I was wrong, I’m sorry…

…I don’t ‘sponsor,’ I ‘support’

If I was ever wrong, then I stand corrected especially now. If I ever said that I ‘sponsored’ an event—I was wrong, evidently. My efforts in the community are to ‘support,’ events, organizations, individuals, in anything I put pen to check.

I want to make it very clear that the efforts that I contribute to are because I believe in them and what they stand for, NOT for marketing/advertising. As a matter of fact we have a hashtag (#CommunityMatters) in the office and that’s what it is all about.

As a business person it’s a fine line on how this is viewed, both by myself and by the public. Those that are out there working hard to get sponsorship money from other establishments may take heed of this, for me it is not about ROI (return on investment) but merely just giving back. You know it’s not always about business. I have to make the right decisions based on financials but I budget for the major schools in our community and it’s usually flexible but the thought, “what am I going to get out of this?” rarely ever crosses my mind.  Rather, whether it fits in the budget, who is asking (whether a patient or just a cold call) and of course value (how is the money going to be used) all are considered more heavily.

I opened the office in 2007 and also dropped a stake in the ground in Waters Lake of Sienna Plantation to build a home. I wanted a place to call home, not just a house. I wanted to be a part of the community. As a result, I’ve been around to see two elementary schools develop, a high school and soon to be another middle school. I’ve supported all of them and intend to do the same for the up and coming. I remember when Ridge Point, in its infancy came to ask for assistance with their band and athletics programs. I’m honored that I was asked and even more honored to be able to participate. I am honored that many have remembered that and continue to give me the opportunity. Fast forward to 2017, 10 years later, we were fortunate enough to be able to move the office to an updated and larger location. One thing for sure, #CommunityMatters is even more important and I will not back down from supporting community efforts.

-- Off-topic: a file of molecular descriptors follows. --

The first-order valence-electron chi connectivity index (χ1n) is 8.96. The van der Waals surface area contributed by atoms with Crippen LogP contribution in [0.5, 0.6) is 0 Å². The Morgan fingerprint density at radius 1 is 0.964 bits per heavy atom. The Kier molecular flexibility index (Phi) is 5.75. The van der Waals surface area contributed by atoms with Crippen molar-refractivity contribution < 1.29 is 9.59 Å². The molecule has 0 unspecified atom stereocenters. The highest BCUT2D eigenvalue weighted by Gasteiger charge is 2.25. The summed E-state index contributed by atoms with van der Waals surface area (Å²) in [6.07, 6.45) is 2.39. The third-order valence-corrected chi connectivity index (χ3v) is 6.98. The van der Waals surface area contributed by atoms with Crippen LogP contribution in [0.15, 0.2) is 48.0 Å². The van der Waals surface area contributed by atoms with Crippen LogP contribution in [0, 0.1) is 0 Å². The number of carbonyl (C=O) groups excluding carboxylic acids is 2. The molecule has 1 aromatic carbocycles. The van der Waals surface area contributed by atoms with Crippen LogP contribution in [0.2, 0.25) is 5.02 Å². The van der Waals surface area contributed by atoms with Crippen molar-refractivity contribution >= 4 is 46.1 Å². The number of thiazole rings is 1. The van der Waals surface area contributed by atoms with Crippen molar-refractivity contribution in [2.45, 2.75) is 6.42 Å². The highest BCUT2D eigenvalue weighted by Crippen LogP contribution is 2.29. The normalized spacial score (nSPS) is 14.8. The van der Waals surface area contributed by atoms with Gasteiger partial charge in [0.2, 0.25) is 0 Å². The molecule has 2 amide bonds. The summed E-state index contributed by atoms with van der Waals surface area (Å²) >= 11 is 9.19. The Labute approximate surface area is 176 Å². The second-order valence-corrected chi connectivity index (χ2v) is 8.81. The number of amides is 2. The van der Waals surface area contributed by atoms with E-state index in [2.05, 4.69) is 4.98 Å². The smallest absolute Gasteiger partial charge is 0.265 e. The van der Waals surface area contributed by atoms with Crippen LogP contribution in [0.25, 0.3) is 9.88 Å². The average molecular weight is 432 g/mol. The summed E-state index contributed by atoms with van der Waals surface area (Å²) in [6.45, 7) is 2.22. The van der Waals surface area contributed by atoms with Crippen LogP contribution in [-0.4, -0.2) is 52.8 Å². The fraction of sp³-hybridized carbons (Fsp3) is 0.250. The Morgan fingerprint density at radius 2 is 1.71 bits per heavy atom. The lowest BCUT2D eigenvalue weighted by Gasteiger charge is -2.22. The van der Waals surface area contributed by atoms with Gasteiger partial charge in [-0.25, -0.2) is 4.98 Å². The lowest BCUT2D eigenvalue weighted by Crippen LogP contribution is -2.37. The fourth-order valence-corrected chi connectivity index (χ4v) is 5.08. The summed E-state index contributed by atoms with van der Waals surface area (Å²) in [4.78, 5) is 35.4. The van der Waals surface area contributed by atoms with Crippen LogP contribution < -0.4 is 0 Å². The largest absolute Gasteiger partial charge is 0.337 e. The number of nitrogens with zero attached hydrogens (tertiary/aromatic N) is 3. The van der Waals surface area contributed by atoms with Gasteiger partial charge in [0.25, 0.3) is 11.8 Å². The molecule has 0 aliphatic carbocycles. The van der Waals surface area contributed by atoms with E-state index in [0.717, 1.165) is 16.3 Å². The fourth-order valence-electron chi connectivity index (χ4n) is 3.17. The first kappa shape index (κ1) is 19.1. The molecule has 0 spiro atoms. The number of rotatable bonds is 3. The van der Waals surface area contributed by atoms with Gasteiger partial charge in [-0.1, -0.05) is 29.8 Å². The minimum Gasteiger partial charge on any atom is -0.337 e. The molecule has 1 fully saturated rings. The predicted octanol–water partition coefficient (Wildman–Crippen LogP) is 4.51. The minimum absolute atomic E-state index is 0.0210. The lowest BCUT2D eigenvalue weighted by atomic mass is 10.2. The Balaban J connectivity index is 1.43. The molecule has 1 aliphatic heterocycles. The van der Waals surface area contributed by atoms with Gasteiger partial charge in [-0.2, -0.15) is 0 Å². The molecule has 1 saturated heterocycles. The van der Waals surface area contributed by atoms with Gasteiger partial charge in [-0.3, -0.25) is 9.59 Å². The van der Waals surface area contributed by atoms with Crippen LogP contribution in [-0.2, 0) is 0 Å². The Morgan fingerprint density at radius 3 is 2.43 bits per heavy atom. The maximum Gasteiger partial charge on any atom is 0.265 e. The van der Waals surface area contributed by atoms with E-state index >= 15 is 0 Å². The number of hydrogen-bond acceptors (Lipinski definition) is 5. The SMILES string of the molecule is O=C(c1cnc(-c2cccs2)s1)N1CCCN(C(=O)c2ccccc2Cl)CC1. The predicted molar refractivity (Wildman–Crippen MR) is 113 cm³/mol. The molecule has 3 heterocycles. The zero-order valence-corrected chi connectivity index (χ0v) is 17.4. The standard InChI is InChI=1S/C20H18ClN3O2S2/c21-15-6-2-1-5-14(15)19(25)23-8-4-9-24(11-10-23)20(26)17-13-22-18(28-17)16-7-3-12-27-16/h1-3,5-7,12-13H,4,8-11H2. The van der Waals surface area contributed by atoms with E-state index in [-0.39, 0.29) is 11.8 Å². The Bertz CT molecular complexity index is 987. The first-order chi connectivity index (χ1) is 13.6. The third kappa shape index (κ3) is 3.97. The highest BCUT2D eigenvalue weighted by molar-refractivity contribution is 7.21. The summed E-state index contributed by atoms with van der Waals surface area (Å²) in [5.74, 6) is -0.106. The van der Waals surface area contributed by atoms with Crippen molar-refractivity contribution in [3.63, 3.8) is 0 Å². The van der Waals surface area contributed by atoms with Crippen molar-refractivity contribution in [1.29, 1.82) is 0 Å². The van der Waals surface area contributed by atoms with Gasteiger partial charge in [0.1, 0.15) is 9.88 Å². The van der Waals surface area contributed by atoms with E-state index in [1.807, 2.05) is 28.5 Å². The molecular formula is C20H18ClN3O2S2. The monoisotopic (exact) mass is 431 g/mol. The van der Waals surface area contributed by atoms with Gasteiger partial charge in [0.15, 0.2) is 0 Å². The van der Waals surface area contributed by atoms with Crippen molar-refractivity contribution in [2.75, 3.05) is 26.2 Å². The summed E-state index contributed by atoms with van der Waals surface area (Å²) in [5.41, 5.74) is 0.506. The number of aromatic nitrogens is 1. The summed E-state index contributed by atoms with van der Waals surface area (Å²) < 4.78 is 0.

So, while I’ve probably been using the incorrect word all these years, I stand corrected, the intent has ALWAYS been to support the community that I live and am a part of.

 

#SiennaEyeDoc

Random…yes, I am pro-LASIK

given this is a blog, probably a good idea to blog something on my mind, pressing if you will…having worked in the LASIK arena for a number of years, I stepped away from it because it was getting too pushy for me.  I felt like I was being asked to push the limits by both the patient and the surgeon that I employed me.  I had to call it quits when I got to the point of feeling like a “refrigerator salesman” (no offense intended to those that help us keep our food from spoilage).  There are some times when it just didn’t feel right recommending LASIK, you know that “gut feeling” and there are times when it is just not the correct thing to do.  Take a condition like Sjogren’s Syndrome, an autoimmune condition that can be debilitating by the drying effects it causes.  Dry mouth, dry eye, dry every orifice of your body…

Now, don’t get me wrong. I actively recommend LASIK to those that I believe are good candidates, actually for all the cases I have managed since opening Gee Eye Care in 2007, we have a record of everyone being at least 20/20 and very, very happy.  So, it struck me as interesting when a patient of mine accompanied her child to her examination yesterday and I asked how she was doing.  Her reply was, “I got LASIK!”.  Really?  So, I diagnosed you with Sjogren’s Syndrome a few years back.  I recognized some signs of the condition and recommended her get tested by a rheumatologist that started her on methotrexate as a treatment.  And she ended up having LASIK?  I am pleased to hear that she is doing well, I only hope that she will continue to do well, but history and case studies do show that you should approach LASIK with caution when Sjogren’s is present.  I just hope she didn’t end up in an over-zealous LASIK surgeon’s hands…..